• Directional microphones. These microphones are aligned on the hearing aid to provide for improved pick up of sounds coming from in front of you with some reduction of sounds coming from behind or beside you. This technology improves your ability to hear when you're in an environment with a lot of background noise.
  • Telephone adapters. This technology, also referred to as telecoil, makes it easier to hear when talking on the telephone. The telecoil eliminates the sounds from your environment and only picks up the sounds from the telephone. Some hearing aids switch automatically when the phone is held up to the hearing aid, while others require flipping a switch. Keep in mind that this technology works only with telephones that are compatible with hearing aids — most cell phones aren't.
  • Bluetooth technology. New hearing aids can transmit sound from Bluetooth devices, such as Bluetooth cell phones. These hearing aids require an interface that wirelessly picks up the Bluetooth signal from Bluetooth-compatible devices and transmits the signal to the hearing aid. You don't have to hold the phone to your ear or hearing aid to hear the sounds.
  • Remote controls. Some hearing aids use a remote control that makes volume control adjustments or other changes without touching the hearing aid. The remote may also make other adjustments, such as activating the directional microphone or increasing the noise reduction.

Before the purchase: Steps to take

When looking for a hearing aid, explore your options to understand what type of hearing aid will work best for you. Also:

  • Get a checkup. See your doctor to rule out correctable causes of hearing loss, such as earwax, an infection or a tumor, and have your hearing tested by a hearing specialist (audiologist).
  • Seek a referral to a reputable audiologist. If you don't know one, ask your doctor for a referral. A good audiologist works with you to find a hearing aid that best fits your needs and desires. This person takes an impression of your ear canal, chooses the most appropriate aid and adjusts the device to fit well. Be cautious of free consultations and people who sell only one brand of hearing aid.
  • Ask about a trial period. A hearing aid should come with an adaptation period. It may take you a while to get used to the device and decide if it's useful. Have the seller put in writing the cost of a trial and whether this amount is credited toward the final cost of the hearing aid.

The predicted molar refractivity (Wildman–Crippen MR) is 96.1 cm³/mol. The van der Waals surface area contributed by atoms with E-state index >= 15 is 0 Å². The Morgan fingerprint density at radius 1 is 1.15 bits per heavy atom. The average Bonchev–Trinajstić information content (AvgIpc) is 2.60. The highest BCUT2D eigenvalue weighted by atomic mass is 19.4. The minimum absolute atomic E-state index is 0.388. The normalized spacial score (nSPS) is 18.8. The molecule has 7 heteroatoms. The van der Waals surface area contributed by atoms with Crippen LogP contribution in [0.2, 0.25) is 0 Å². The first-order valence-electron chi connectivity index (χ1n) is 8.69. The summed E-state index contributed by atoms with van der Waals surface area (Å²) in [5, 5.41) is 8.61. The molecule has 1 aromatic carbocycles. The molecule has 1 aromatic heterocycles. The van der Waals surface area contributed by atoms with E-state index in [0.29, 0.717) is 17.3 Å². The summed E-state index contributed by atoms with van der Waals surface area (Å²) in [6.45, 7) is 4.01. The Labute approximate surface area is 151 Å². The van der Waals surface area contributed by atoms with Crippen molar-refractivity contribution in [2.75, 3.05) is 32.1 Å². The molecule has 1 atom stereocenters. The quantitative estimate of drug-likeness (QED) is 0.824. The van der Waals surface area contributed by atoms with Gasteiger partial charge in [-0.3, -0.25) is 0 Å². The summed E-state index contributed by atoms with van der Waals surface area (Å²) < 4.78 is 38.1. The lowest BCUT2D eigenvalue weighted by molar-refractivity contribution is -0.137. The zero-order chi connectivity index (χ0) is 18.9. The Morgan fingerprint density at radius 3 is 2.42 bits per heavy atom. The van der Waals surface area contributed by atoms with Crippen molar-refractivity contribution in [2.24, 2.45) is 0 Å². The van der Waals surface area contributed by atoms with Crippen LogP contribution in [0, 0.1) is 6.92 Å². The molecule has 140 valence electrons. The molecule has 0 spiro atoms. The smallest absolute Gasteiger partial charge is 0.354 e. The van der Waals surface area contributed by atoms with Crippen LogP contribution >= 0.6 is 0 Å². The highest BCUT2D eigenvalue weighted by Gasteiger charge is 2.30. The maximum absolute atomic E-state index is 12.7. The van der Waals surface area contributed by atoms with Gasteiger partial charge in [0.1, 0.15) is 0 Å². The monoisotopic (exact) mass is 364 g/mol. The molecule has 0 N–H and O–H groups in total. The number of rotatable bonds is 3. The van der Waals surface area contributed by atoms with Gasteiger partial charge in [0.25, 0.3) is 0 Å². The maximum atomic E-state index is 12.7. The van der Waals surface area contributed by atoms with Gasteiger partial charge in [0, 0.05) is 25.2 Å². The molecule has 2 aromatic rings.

• Think about future needs. Ask whether the hearing aid you've chosen has residual amplification so it will still be useful if your hearing loss gets worse.
  • Check for a warranty. Make sure the hearing aid includes a warranty that covers both parts and labor for a specified amount of time.
  • Beware of misleading claims. Hearing aids can't restore normal hearing or eliminate all background noise. Beware of advertisements or salespeople who claim otherwise.
  • Plan for the expense. The cost of hearing aids varies widely — from several hundred dollars to several thousand dollars. Professional fees, remote controls and other hearing aid options may cost extra. Talk to your audiologist about your needs and expectations. If cost is an issue, good instruments are still available at reasonable prices. If you're a veteran, you may be able to get your hearing aid at no cost. Some private insurance policies cover part or all of the cost of hearing aids, but you need to check your policy to be sure. Medicare doesn't cover the cost of hearing aids.

After the purchase: Breaking in your hearing aid

Getting used to a hearing aid takes time. Your listening skills should improve gradually as you become accustomed to amplification. The sound you hear is different because it's amplified. Even your own voice sounds different when you wear a hearing aid.

When first using a hearing aid, keep these points in mind:

  • Hearing aids won't return your hearing to normal. Unlike corrective eyewear that restores your vision to normal, hearing aids can't restore normal hearing. They can improve your hearing, however, by amplifying soft sounds and reducing loud background noises.
  • Allow time to get used to the hearing aid. It may take several weeks or months before you're used to the hearing aid. But the more you use it, the more quickly you'll adjust to amplified sounds.
  • Practice using the hearing aid in different environments. Your amplified hearing will sound different in different places, so it's a good idea to practice using your hearing aid in various environments. You may also consider joining a support group for people new to hearing aids.
  • Go back for a follow-up. Most providers include the cost of one follow-up visit in their fee. It's a good idea to take advantage of this for any necessary adjustments and to ensure your new hearing aid is working for you as well as it can.

Though it may be awkward at first, over time you'll likely adjust to the device and enjoy your enhanced ability to hear and communicate in a variety of situations. By wearing your hearing aid regularly and taking good care of it, you'll likely notice significant improvements in your quality of life.